• Margrett Ash, aged 21, who arrived in Jamaica in 1684 [7]

Contemporary Notables of the name Ash (post 1700) +

  • William Franklin Ash MBE (1917-2014), American-born, British writer and pilot with the Royal Canadian Air Force in World War II
  • Erica Ash, American actress, comedienne, singer and model
  • Mary Kay Ash (1918-2001), American businesswoman and founder of Mary Kay Cosmetics
  • Brian Ash (b. 1974), American producer and screenwriter
  • F. Guy Ash, American Democratic Party politician, Member of West Virginia State House of Delegates from Monongalia County, 1923-24; Member of West Virginia Democratic State Executive Committee, 1937 [18]
  • Earl Ash, American Republican politician, Alternate Delegate to Republican National Convention from Ohio, 1956 [18]
  • Earl Ash, American Republican politician, Alternate Delegate to Republican National Convention from Ohio, 1916 [18]
  • Clyde W. Ash, American Republican politician, Candidate in primary for U.S. Representative from West Virginia 3rd District, 1938 [18]
  • Bruce Ash, American Republican politician, Member of Republican National Committee from Arizona, 2008; Delegate to Republican National Convention from Arizona, 2008; Presidential Elector for Arizona, 2008 [18]
  • Brooks Ash, American Democratic Party politician, Chair of Doddridge County Democratic Party, 1975 [18]
  • ... (Another 32 notables are available in all our PDF Extended History products and printed products wherever possible.)

HMS Prince of Wales
HMS Repulse
  • Mr. William Noel Ash (b. 1921), British Paymaster Cadet, who sailed into battle on the HMS Repulse and survived the sinking [20]
  • Mr. C J L Ash, British Pay Lieutenant, who sailed into battle on the HMS Repulse and survived the sinking [20]


The Ash Motto +

The motto was originally a war cry or slogan. Mottoes first began to be shown with arms in the 14th and 15th centuries, but were not in general use until the 17th century. Thus the oldest coats of arms generally do not include a motto. Mottoes seldom form part of the grant of arms: Under most heraldic authorities, a motto is an optional component of the coat of arms, and can be added to or changed at will; many families have chosen not to display a motto.

Motto: Non nobis sed omnibus
Motto Translation: Not for us but for all.


Suggested Readings for the name Ash +

  • Ash, Ashe, Stillwell: A Genealogy and History by John Reid Ashe.

  1. ^ Lewis, Samuel, A Topographical Dictionary of England. Institute of Historical Research, 1848, Print.
  2. ^ Bardsley, C.W, A Dictionary of English and Welsh Surnames: With Special American Instances. Wiltshire: Heraldry Today, 1901. Print. (ISBN 0-900455-44-6)
  3. ^ Rye, Walter, A History of Norfolk. London: Elliot Stock, 62, Paternoster Row, 1885. Print
  4. ^ Lower, Mark Anthony, Patronymica Britannica, A Dictionary of Family Names of the United Kingdom. London: John Russel Smith, 1860. Print.
  5. ^ https://namecensus.com/most_common_surnames.htm
  6. ^ The order of Common Surnames in 1955 in Newfoundland retrieved on 20th October 2021 (retrieved from Family Names of the Island of Newfoundland by E.R. Seary corrected edition ISBN 0-7735-1782-0)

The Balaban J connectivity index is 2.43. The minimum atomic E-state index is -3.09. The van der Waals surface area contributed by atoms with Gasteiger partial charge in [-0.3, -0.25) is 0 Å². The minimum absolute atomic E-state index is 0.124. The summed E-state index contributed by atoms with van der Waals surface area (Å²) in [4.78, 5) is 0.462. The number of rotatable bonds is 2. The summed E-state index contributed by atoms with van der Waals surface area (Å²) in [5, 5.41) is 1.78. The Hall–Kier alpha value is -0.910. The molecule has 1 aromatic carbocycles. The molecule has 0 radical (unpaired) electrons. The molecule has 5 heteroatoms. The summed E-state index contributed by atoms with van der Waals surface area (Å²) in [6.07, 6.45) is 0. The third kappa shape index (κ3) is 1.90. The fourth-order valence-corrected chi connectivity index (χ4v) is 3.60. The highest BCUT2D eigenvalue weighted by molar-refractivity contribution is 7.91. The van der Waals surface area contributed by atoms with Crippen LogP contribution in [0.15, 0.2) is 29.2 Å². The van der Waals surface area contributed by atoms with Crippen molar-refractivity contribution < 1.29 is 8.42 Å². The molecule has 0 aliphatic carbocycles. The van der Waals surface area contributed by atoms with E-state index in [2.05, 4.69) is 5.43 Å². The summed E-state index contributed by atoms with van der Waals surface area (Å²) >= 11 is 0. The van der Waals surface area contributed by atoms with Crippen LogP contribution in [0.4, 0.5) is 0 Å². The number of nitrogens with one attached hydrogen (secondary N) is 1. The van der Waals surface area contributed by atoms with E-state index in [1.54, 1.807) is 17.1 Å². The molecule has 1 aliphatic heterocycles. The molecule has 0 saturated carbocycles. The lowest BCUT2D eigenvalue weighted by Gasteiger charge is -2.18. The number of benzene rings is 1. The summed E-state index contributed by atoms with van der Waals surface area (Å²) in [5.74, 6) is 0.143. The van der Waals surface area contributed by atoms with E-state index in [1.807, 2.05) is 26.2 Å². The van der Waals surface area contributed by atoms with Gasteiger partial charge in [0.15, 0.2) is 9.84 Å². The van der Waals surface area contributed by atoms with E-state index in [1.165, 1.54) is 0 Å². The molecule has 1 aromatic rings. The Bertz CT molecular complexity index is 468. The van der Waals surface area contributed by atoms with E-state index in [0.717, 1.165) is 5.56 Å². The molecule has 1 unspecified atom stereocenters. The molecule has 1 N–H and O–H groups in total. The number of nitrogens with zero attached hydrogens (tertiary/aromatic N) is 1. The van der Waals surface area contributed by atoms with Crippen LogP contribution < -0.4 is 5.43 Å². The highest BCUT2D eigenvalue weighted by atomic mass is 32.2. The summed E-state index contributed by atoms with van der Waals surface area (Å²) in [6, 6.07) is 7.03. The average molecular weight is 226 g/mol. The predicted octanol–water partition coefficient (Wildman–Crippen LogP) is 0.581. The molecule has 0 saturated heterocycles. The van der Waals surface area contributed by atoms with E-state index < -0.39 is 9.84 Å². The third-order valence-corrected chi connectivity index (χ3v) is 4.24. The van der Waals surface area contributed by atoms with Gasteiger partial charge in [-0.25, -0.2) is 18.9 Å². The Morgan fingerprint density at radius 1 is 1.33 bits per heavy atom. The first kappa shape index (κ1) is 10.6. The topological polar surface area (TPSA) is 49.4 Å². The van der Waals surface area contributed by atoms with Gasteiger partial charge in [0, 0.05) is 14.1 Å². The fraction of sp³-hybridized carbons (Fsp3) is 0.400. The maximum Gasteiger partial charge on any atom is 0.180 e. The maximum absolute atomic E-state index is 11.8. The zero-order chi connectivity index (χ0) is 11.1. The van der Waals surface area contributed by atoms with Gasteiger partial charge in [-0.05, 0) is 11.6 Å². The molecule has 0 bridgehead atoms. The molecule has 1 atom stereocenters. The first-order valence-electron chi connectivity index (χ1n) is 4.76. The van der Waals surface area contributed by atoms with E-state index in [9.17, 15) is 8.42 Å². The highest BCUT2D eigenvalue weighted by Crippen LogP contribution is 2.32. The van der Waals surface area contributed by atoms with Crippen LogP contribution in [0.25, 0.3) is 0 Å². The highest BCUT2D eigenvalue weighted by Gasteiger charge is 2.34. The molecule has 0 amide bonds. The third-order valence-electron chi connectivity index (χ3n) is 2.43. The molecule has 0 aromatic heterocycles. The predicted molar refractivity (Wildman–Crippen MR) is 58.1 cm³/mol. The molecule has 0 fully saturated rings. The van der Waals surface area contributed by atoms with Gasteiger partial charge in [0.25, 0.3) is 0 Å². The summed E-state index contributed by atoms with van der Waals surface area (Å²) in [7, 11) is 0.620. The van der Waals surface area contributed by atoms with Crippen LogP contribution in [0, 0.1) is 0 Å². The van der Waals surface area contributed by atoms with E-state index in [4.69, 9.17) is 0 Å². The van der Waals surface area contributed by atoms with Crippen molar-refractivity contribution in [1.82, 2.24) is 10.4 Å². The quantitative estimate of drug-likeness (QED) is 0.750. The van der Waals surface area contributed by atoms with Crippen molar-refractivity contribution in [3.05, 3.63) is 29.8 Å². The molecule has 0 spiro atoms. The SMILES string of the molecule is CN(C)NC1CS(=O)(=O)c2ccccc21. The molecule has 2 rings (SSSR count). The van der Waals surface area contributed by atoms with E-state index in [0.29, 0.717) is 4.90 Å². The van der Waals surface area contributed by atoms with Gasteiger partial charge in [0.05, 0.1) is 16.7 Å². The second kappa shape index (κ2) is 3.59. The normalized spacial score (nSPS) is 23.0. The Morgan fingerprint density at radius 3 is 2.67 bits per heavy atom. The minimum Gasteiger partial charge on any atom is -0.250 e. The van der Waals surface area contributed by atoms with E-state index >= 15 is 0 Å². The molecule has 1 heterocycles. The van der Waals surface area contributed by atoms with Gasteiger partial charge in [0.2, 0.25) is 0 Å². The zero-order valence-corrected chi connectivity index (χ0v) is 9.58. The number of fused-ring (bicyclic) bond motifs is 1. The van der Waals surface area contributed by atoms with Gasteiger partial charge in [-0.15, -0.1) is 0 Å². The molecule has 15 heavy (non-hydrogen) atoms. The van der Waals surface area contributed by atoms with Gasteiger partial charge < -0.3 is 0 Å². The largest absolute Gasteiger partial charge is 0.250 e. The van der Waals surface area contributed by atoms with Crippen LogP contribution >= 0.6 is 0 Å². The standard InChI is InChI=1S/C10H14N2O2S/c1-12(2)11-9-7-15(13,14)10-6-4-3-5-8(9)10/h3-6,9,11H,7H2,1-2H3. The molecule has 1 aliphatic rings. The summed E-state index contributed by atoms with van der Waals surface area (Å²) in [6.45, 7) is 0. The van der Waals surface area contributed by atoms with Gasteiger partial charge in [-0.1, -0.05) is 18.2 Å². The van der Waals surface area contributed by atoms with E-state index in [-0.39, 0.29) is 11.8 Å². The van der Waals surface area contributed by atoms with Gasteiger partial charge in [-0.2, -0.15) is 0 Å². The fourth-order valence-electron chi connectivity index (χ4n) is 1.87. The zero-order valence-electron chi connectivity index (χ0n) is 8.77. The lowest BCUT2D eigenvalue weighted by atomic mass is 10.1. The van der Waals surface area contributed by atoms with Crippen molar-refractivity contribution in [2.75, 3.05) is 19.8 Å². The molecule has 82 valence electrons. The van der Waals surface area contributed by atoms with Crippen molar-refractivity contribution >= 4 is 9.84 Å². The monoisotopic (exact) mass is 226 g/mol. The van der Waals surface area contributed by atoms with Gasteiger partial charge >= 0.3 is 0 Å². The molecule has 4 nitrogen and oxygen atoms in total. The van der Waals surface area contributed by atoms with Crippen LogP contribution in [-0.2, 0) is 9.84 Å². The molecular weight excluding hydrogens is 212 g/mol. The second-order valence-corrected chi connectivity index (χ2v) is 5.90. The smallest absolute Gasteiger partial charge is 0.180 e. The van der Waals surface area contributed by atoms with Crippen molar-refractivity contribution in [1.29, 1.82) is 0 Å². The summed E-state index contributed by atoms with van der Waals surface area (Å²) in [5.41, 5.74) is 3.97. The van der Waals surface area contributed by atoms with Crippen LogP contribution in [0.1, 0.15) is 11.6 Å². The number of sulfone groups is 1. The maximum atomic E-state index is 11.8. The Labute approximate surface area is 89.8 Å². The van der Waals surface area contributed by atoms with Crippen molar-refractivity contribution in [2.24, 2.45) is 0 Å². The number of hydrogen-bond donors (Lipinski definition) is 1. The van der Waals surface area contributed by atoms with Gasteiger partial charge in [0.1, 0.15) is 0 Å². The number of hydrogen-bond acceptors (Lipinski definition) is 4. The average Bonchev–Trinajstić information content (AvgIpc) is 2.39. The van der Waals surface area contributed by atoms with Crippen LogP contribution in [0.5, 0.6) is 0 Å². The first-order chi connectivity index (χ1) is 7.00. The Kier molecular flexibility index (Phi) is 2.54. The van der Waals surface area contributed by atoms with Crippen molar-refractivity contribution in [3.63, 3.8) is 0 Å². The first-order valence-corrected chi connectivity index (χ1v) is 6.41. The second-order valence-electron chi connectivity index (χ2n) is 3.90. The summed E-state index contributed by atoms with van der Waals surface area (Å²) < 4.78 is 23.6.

7. ^ Filby, P. William, Meyer, Mary K., Passenger and immigration lists index : a guide to published arrival records of about 500,000 passengers who came to the United States and Canada in the seventeenth, eighteenth, and nineteenth centuries. 1982-1985 Cumulated Supplements in Four Volumes Detroit, Mich. : Gale Research Co., 1985, Print (ISBN 0-8103-1795-8)
  8. ^ Cornwall Online Parish Clerks. (Retreived 3rd May 2018). Retrieved from http://www.opc-cornwall.org/Resc/pdfs/emigration_ellis_island_1892_on.pdf
  9. ^ Cornwall Online Parish Clerks. (Retrieved 3rd May 2018). Retrieved from http://www.opc-cornwall.org/Resc/pdfs/wreck_of_emigrant_ship_john_1855.pdf
  10. ^ Convict Records Voyages to Australia (Retrieved 13th August 2021). Retrieved from https://convictrecords.com.au/ships/earl-cornwallis
  11. ^ Convict Records Voyages to Australia (Retrieved 12th March 2021). Retrieved from https://convictrecords.com.au/ships/coromandel
  12. ^ Convict Records Voyages to Australia (Retrieved 23rd March 2022). Retrieved from https://convictrecords.com.au/ships/elphinstone
  13. ^ State Records of South Australia. (Retrieved 2010, November 5) The GLEN HUNTLEY 1849. Retrieved from http://www.slsa.sa.gov.au/BSA/1849GlenHuntly.htm
  14. ^ State Records of South Australia. (Retrieved 2010, November 5) LYSANDER 1851. Retrieved http://www.slsa.sa.gov.au/BSA/1851Lysander.htm
  15. ^ New Zealand Yesteryears Passenger Lists 1800 to 1900 (Retrieved 17th October 2018). Retrieved from http://www.yesteryears.co.nz/shipping/passlist.html
  16. ^ https://en.wikipedia.org/wiki/British_West_Indies
  17. ^ Pilgrim Ship Lists Early 1600's retrieved 29th September 2021. (Retrieved from https://www.packrat-pro.com/ships/shiplist.htm)
  18. ^ The Political Graveyard: Alphabetical Name Index. (Retrieved 2015, October 5) . Retrieved from http://politicalgraveyard.com/alpha/index.html
  19. ^ HMS Prince of Wales Crew members. (Retrieved 2014, April 9) . Retrieved from http://www.forcez-survivors.org.uk/biographies/listprincecrew.html
  20. ^ HMS Repulse Crew members. (Retrieved 2014, April 9) . Retrieved from http://www.forcez-survivors.org.uk/biographies/listrepulsecrew.html